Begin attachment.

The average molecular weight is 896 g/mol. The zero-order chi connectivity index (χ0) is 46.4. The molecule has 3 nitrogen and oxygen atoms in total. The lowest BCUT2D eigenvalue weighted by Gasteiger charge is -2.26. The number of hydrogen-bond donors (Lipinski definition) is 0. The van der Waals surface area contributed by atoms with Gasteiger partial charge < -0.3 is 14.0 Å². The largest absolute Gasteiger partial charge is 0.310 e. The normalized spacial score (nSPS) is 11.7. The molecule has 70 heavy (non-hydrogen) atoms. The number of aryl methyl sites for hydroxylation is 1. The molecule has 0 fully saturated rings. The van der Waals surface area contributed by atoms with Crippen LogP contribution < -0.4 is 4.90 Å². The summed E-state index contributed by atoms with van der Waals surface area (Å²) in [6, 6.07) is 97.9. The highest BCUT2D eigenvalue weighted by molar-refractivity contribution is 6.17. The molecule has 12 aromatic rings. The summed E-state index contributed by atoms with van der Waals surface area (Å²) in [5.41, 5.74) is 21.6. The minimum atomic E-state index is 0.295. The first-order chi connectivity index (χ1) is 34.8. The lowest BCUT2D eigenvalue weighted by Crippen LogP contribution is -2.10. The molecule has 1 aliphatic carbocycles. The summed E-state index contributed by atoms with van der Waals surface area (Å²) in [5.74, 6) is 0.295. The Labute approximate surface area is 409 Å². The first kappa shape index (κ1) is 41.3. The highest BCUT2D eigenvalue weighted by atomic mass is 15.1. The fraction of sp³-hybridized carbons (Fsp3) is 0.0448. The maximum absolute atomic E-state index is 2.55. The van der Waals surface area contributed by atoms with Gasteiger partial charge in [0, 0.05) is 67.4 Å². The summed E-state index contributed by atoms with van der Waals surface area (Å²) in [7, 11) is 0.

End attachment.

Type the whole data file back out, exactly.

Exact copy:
The average molecular weight is 896 g/mol. The zero-order chi connectivity index (χ0) is 46.4. The molecule has 3 nitrogen and oxygen atoms in total. The lowest BCUT2D eigenvalue weighted by Gasteiger charge is -2.26. The number of hydrogen-bond donors (Lipinski definition) is 0. The van der Waals surface area contributed by atoms with Gasteiger partial charge < -0.3 is 14.0 Å². The largest absolute Gasteiger partial charge is 0.310 e. The normalized spacial score (nSPS) is 11.7. The molecule has 70 heavy (non-hydrogen) atoms. The number of aryl methyl sites for hydroxylation is 1. The molecule has 0 fully saturated rings. The van der Waals surface area contributed by atoms with Crippen LogP contribution < -0.4 is 4.90 Å². The summed E-state index contributed by atoms with van der Waals surface area (Å²) in [6, 6.07) is 97.9. The highest BCUT2D eigenvalue weighted by molar-refractivity contribution is 6.17. The molecule has 12 aromatic rings. The summed E-state index contributed by atoms with van der Waals surface area (Å²) in [5.41, 5.74) is 21.6. The minimum atomic E-state index is 0.295. The first-order chi connectivity index (χ1) is 34.8. The lowest BCUT2D eigenvalue weighted by Crippen LogP contribution is -2.10. The molecule has 1 aliphatic carbocycles. The summed E-state index contributed by atoms with van der Waals surface area (Å²) in [5.74, 6) is 0.295. The Labute approximate surface area is 409 Å². The first kappa shape index (κ1) is 41.3. The highest BCUT2D eigenvalue weighted by atomic mass is 15.1. The fraction of sp³-hybridized carbons (Fsp3) is 0.0448. The maximum absolute atomic E-state index is 2.55. The van der Waals surface area contributed by atoms with Gasteiger partial charge in [0, 0.05) is 67.4 Å². The summed E-state index contributed by atoms with van der Waals surface area (Å²) in [7, 11) is 0.